Library of Congress gets $10 million for early Americas gallery

Library of Congress
An artist rendering of a planned new gallery at the Library of Congress that will be dedicated to the story of the native cultures of the Americas.

WASHINGTON – The Library of Congress announced Tuesday that it has received a $10 million donation to establish a new gallery dedicated to the story of the native cultures of the Americas.

The gallery will feature the library’s Jay I. Kislak Collection of the archaeology and history of the early Americas from about 1000 BCE to modern times.

It will include artifacts, paintings and documents from the Maya, Aztec, Olmec and Inca cultures, among others, and will explore native life before, during and after the era of colonization.

The donation comes from the Kislak Family Foundation, and the gallery is slated to open in 2024, the library said in a statement.

Washington Post photo by Nikki Kahn
An interior view of the Library of Congress Thomas Jefferson Building in 2015.

In 2004, Kislak, a Miami businessman and philanthropist who died in 2018, donated more than 4,000 items from his collection to the Library of Congress.

Kislak, a native of Hoboken, N.J., had become fascinated by the American civilizations before Columbus, and was especially intrigued by the complex art and hieroglyphs of the Maya.

“My father wanted this collection to live on well beyond his own time at the finest institution in the world,” Paula Kislak, chair of the Kislak Family Foundation, said according to the statement.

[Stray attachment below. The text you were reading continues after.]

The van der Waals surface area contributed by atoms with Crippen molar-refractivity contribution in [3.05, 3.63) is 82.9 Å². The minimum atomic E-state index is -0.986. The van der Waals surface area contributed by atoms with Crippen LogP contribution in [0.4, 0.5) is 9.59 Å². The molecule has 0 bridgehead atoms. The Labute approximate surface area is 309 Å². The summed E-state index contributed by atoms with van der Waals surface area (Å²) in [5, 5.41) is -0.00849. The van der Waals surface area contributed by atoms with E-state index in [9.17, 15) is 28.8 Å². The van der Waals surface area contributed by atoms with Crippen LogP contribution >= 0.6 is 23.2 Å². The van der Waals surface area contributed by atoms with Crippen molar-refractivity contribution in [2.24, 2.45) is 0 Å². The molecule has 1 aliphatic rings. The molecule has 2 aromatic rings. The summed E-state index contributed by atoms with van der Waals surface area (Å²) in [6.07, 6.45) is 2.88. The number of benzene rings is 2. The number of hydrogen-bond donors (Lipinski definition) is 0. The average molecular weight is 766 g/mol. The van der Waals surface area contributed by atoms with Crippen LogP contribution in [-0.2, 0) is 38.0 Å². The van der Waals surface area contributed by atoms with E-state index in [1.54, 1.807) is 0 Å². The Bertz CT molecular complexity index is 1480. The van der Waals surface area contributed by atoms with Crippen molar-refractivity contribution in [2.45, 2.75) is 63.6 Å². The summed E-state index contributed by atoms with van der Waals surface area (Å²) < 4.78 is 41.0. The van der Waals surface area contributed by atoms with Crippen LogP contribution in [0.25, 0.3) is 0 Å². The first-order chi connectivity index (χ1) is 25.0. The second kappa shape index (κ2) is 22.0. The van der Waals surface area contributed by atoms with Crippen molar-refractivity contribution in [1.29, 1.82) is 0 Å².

The Librarian of Congress, Carla Hayden, said: “We are honored to continue Jay Kislak’s legacy.”

The library said many objects will be displayed for the first time through a state-of-the-art, transparent artifact wall in the rear of the gallery.

The gallery, in the library’s landmark Thomas Jefferson Building in Washington, “will give voice to the pre-Columbian cultures of the Americas,” said John Hessler, the exhibition curator, according to the library statement.

“It really is a big deal,” he said in an interview Monday. “It’s gong to allow the library to really put forward its early Americas collection in a way that it has never been able to do before. “

“The gallery is going to be divided up into a number of zones,” he said, beginning with pre-Colombian “treasures” including a carved ballplayer relief panel from the ruined Maya city of La Corona, and the ornate seventh century Tortuguero box that may have held sacrificial instruments.

The next section will illustrate the native societies that first encountered Europeans – the Taino and the Nahua.

Then will come pieces by modern artists inspired by the cultures of the past.

It will show that “while the contact [with Europeans] period was violent, while there was a lot of difficulties of colonialism, that these languages, these cultures, the influences of the deep past, survive,” he said.

“There’s a whole bunch of voices coming in here,” he said. “Not only the indigenous, but African and European, everything that kind of makes up what we now consider the Americas.”